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Shell and Verdagy to collaborate on renewable hydrogen projects

Verdagy, a renewable hydrogen electrolysis company with more than a decade of technology and product development experience, announced that Shell provided technical endorsement of Verdagy’s eDynamic electrolyzers. This major step qualifies Verdagy as a supplier in its upcoming green hydrogen projects.


Verdagy worked with the Shell team to complete a rigorous HAZOP (safety) review along with a detailed Design and Technology Development Review of Verdagy’s electrolyzers, as necessary and important steps to commercial adoption within Shell.

Shell conducted Technical Feasibility and Technology Development Reviews for Verdagy’s 20 MW eDynamic Electrolysis system, which included in-depth diligence of electrolyzer operation, performance, stability and safety. Verdagy uses the 20 MW electrolyzer as a building block for infrastructure-scale, (100 MW and larger) renewable hydrogen installations.

Verdagy says that its electrolyzers provide the lowest levelized cost of hydrogen (LCOH) by combining high current densities, the widest operating range in the industry and fast response, to enable seamless coupling with renewable power sources.

Verdagy is committed to achieving the US Department of Energy’s goal of $2/kg of levelized cost for renewable hydrogen by 2026; the company was recently awarded a $39.6-million grant (pending negotiations) by the Department of Energy to accelerate the high-volume manufacturing of Advanced Alkaline Water Electrolysis eDynamic electrolyzers.



Video on the Verdagy implementation here:



Easily ramped up and down for changing renewables imput.
Modular cells in units, replaceable
20MW stackable.


And here is why hydrogen, renewable or not, is not going to pull the aviation industry's chestnuts out of the fire with their plans to go right ahead to 'Carry on polluting' - only more and bigger:


So to summarise it is not even demonstrated at the moment exactly how fuel cells in aviation will be able to cope with the tilting about of aircraft in flight, and the vast majority of CO2 emissions are from large long distance aircraft, where there is no chance of them coming into service in volume before 2050, even if they work for the easier turbines, with certification for starters taking years even for conventional designs.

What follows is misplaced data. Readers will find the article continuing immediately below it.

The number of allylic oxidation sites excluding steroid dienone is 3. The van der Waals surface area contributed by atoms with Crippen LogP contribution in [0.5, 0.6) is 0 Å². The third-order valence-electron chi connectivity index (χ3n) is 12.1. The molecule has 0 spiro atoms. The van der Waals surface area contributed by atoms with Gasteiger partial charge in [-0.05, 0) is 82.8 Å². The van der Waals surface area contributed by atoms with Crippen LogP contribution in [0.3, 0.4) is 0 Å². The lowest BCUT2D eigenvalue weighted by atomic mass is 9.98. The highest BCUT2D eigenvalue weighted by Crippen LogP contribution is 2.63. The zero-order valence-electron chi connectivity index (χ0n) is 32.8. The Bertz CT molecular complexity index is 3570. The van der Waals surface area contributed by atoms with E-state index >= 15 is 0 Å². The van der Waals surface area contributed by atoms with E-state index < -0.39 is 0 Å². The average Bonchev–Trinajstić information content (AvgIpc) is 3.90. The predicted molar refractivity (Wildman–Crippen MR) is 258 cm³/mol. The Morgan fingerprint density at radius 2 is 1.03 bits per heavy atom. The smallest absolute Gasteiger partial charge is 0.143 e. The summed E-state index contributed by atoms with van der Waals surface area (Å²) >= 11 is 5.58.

To be clear, for the next size up from the very small, short distance aircraft where batteries are practical, hydrogen in aircraft seem to me to be a very hopeful technology.

Nothing in it though can remotely help or impact the industry's psychotic ambition to carry on and vastly expand the long distance flight fleet.


And here is an example of where hydrogen is essential for decarbonisation, steelmaking.

This is now proven, although at current prices for renewable hydrogen comes at a premium, so those who are happy to fry won't be interested.

Buy why not just produce steel by molten oxide electrolysis? Essentially, here is why it is currently a bright idea, not a ready to go technical alternative:


' The key challenge for MOE of iron ore is temperature. From our patent review, we could not identify any clear candidate solvents, which would materially lower the melting point needed for electrolysis of iron oxide. Boston Metal also alludes to its cells running at 1,600C, which is near the melting point of iron/iron ore.

What materials could serve as current collectors for these cells? Most conductive metals, and even most super-alloys, have melted by 1,500C. There are refractory ceramics that tolerate temperatures around 2,500C, but they are not conductive. There are refractory metals that tolerate these high temperatures, but they have higher redox potentials than iron, meaning they would oxidize and cease to be conductive? Likewise, graphite has a very high melting point, but is prone to oxidizing into CO2 at such high temperatures.'

Now maybe those issues will be solved, but maybe they won't, and in any case the tech is far from being an off the shelf ready to go option.

My own view would be that in addition to the use of hydrogen in steel making, the way forward is to reduce steel's use, where composites show great potential to substitute for iron and steel, not only in rebar for construction, but especially in the 12% of steel production used in the automobile and transport industry, where especially with electrification a premium is worthwhile for lighter materials, and where basalt fiber and flax in particular show potential for substantial weight reduction, far outperforming the not too sucessful attempts to use glass fiber.

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